Meteorology 415/715

Spring 2011

 

 

 

Lab 3 Key (Parts 1, 2 and 3)

 

Basic Satellite Analysis Techniques for Oceanographers

Due Beginning of Class, Wednesday 2 April, 2008

(Parts 1, 2 and 3) 300 points
(Part 4) 100 points

 

 

 
  1. It's best if all your work for this class is kept in a three hole binder. Turn in the binder when you have finished the Lab.
  2. Show all work in mathematical problems. No credit given if only answer is provided.
  3. Questions requiring a written answer should be completed thoughtfully. Sentences should be complete with a subject, a verb and an object. One word, or one phrase answers will be penalized.

Using Satellite Information to Infer Thermal Structure, Position of Eddies and Current Systems in the Oceans

 

Current gyres

Figure 1:  Global map of geostrophic currents.

Sea-surface Temperatures

Figure 2:  Thermal infrared image of the Gulf Stream. Colors are false colors representing various sea surface temperatures (Table 1).

Table 1:  False colors and temperatures for Figure 2.

Color Temperature (Celsius)

Text Box: Reds and Oranges 	24° to 28° Yellows and Greens 	17° to 23° Light Blues 	10° to 16° Dark Blues	  2° to 9°

Exercises:

Part 1

1.  (26 points) Examine at the thermal infrared satellite image [Fig. 2]. (13 pts each)
(a) Identify the Gulf Stream on the image by placing a "GS" right on the map
; (b) how does comparing Fig. 2 to Fig. 1 show that the common representation of the Gulf Stream on maps/diagrams such as Fig. 1 is a gross simplification.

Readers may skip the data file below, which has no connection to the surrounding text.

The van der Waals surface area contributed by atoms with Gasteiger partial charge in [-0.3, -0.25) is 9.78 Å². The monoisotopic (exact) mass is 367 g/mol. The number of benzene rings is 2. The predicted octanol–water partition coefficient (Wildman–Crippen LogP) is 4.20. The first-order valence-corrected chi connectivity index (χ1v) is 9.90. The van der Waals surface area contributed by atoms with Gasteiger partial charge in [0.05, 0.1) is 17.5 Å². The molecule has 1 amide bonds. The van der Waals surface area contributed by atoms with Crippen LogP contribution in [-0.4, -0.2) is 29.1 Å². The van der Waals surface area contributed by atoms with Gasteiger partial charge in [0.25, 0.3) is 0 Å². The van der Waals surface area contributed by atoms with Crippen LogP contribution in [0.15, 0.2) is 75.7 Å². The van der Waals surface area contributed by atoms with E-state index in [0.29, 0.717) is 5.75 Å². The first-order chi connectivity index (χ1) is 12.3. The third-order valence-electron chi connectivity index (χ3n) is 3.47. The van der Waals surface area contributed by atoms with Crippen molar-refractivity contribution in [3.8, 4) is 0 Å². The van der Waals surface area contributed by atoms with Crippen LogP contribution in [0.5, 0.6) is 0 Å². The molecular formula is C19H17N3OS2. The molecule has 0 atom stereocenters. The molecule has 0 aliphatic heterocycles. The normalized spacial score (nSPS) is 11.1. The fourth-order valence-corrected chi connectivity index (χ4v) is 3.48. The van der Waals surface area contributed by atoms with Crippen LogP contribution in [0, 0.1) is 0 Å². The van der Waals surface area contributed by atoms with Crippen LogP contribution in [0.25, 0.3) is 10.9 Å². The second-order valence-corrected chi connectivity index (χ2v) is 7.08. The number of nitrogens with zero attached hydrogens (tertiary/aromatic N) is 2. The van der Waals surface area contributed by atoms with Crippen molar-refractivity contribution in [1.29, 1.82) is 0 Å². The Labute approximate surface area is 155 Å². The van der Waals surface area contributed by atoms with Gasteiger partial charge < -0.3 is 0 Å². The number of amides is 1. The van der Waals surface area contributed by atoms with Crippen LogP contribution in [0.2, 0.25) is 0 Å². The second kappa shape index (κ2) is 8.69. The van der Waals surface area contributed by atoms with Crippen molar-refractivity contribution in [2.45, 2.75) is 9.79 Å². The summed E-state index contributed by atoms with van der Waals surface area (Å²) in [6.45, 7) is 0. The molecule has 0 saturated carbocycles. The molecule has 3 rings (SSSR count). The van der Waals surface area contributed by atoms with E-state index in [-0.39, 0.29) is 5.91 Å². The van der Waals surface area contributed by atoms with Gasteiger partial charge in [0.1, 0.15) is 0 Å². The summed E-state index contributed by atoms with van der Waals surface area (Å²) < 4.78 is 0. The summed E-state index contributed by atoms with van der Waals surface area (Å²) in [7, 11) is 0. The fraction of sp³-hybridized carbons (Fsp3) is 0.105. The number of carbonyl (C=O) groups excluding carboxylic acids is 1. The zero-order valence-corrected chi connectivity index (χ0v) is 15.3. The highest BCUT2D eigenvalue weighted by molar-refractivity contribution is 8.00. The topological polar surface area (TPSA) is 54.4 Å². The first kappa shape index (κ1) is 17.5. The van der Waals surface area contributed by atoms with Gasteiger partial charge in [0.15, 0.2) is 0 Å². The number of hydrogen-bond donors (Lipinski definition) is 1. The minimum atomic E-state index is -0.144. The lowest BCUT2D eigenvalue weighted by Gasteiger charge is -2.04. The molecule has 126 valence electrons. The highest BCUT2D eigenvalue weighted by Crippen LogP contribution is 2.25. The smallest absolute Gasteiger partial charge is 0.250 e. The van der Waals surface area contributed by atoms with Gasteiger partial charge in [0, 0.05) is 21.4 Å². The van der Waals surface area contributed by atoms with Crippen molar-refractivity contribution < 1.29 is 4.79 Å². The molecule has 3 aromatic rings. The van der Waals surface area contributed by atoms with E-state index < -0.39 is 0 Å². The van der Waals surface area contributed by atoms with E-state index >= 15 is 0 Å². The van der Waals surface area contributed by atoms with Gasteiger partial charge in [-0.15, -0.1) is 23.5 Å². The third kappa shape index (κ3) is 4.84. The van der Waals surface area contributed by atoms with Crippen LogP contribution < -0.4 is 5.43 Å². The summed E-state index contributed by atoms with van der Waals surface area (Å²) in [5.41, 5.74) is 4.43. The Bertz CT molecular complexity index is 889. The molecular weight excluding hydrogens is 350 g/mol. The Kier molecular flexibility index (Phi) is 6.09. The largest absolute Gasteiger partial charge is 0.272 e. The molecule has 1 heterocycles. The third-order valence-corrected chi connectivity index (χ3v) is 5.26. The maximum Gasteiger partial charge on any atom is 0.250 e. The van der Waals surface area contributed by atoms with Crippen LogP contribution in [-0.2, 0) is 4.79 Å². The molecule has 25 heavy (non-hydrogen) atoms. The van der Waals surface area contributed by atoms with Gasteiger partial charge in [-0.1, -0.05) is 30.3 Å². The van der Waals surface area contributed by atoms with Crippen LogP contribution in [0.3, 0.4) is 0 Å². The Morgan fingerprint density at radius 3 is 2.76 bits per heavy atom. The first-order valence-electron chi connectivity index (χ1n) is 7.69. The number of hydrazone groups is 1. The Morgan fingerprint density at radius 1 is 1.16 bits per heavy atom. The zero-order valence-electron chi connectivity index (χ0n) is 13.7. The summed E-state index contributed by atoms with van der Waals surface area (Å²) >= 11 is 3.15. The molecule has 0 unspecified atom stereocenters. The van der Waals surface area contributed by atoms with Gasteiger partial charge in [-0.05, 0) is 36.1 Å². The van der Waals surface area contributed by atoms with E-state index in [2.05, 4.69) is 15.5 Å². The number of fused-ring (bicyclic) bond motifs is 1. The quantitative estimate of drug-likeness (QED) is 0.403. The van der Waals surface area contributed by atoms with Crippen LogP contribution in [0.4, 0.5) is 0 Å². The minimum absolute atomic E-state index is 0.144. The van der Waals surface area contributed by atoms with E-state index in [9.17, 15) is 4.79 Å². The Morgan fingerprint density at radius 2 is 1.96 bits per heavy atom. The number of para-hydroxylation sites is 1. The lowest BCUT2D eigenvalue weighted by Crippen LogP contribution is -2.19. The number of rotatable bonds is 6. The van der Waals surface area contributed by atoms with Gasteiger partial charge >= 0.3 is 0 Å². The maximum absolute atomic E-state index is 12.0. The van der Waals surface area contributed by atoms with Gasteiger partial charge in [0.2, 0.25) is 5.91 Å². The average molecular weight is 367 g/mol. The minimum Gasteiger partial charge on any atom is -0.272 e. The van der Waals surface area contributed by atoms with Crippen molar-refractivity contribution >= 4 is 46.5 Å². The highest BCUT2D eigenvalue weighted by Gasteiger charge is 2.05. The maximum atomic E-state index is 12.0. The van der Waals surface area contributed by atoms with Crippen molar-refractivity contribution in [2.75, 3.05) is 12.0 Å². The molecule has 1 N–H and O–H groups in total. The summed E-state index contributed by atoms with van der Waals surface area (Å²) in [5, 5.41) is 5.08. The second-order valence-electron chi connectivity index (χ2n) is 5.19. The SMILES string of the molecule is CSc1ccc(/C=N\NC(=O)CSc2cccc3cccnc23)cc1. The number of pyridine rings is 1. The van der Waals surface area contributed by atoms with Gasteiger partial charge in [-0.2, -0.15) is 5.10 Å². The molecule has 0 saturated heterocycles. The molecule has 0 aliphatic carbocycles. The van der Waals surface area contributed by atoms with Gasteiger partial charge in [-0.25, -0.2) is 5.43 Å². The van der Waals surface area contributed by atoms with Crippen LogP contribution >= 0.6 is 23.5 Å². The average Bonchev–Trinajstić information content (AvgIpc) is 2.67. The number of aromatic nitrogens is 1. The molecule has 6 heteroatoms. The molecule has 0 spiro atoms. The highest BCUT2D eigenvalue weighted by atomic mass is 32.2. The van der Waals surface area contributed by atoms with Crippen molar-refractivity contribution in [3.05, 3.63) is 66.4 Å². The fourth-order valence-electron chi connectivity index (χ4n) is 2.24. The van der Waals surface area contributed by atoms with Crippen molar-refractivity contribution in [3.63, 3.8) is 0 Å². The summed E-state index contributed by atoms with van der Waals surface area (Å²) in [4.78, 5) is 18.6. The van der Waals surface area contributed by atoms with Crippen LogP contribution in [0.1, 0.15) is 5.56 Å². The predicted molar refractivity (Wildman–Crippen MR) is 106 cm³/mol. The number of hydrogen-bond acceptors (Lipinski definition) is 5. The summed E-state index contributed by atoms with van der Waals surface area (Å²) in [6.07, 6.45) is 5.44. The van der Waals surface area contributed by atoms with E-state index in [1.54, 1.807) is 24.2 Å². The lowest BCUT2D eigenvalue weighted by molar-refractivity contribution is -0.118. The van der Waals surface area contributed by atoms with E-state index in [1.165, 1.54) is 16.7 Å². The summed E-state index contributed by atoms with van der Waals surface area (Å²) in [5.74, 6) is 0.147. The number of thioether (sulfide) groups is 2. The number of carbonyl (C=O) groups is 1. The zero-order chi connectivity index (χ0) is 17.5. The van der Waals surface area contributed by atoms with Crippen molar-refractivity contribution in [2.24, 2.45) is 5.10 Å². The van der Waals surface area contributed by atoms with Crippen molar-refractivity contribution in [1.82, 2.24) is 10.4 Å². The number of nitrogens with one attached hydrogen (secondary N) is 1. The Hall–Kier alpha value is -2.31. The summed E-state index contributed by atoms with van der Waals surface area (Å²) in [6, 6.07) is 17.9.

Annotated gulf stream

 

The geostrophic currents shown in Fig. 1 represent an oversimplification and a time average that smooth out mesoscale and microscale features evident in current representations on any given day.

 

2. (40 points) Locate the following: (10 pts each)

(a.) a warm eddy on the warm water side (WW) of the Gulf Stream; (b.) a warm eddy on the cold water side (WC) of the Gulf Stream; (c.) a cold water eddy on the warm water side (CW) of the Gulf Stream; and, (d.) a cold water eddy on cold water side (CC) of the Gulf Sream.

 

See map.

 

3. (45 points) (a) Use the temperature scale [Table 1] to label the eddies you found in (2) with different values (create isotherms) (here is a zoomed portion of Fig. 2); (b) with respect to the eddies you identified in (2), which are liable to have upwelling or downwelling at their center; and, (c) with respect to the eddies you identified in (2), which are liable to have ocean surface divergence or or ocean surface convergence at their centers.

 

temps]\

 

The warm eddies are most liable to be associated with downwelling and surface convergence. The cold eddies are liable to be associated with upwelling and surface divergence.

 

4. (65 pts) Get into this website: http://argo.colorado.edu/~realtime/gom-real-time_velmag/

 

(a) (30 pts) Plot a map of the ocean currents (velocity vectors) and sea-surface heights (SSH) in the Gulf of Mexico for August 26, 2005 (apart from the date and time, leave all choices as their defaults. (This will depict the conditions in the Gulf of Mexico a few days before Katrina explosively intensified when it moved over warmer water). Print your images (in color, preferably).

 

Altimetry

vectors

 

(b) (15 pts) The most obvious circulation feature extends from the western tip of Cuba northwestward to about 92W longitude. Using the evidence you can see in the two plots, discuss why this would be a warm eddy.

 

This is a meander of the Loop Current that has formed a ridge. The ridge should sequester a region south of the current that is warm. It's probably a warm eddy.

 

(c) (20 pts) Using the evidence you can see in the two plots, discuss why these two charts in tandem can be used to illustrate geostrophy in the oceans.)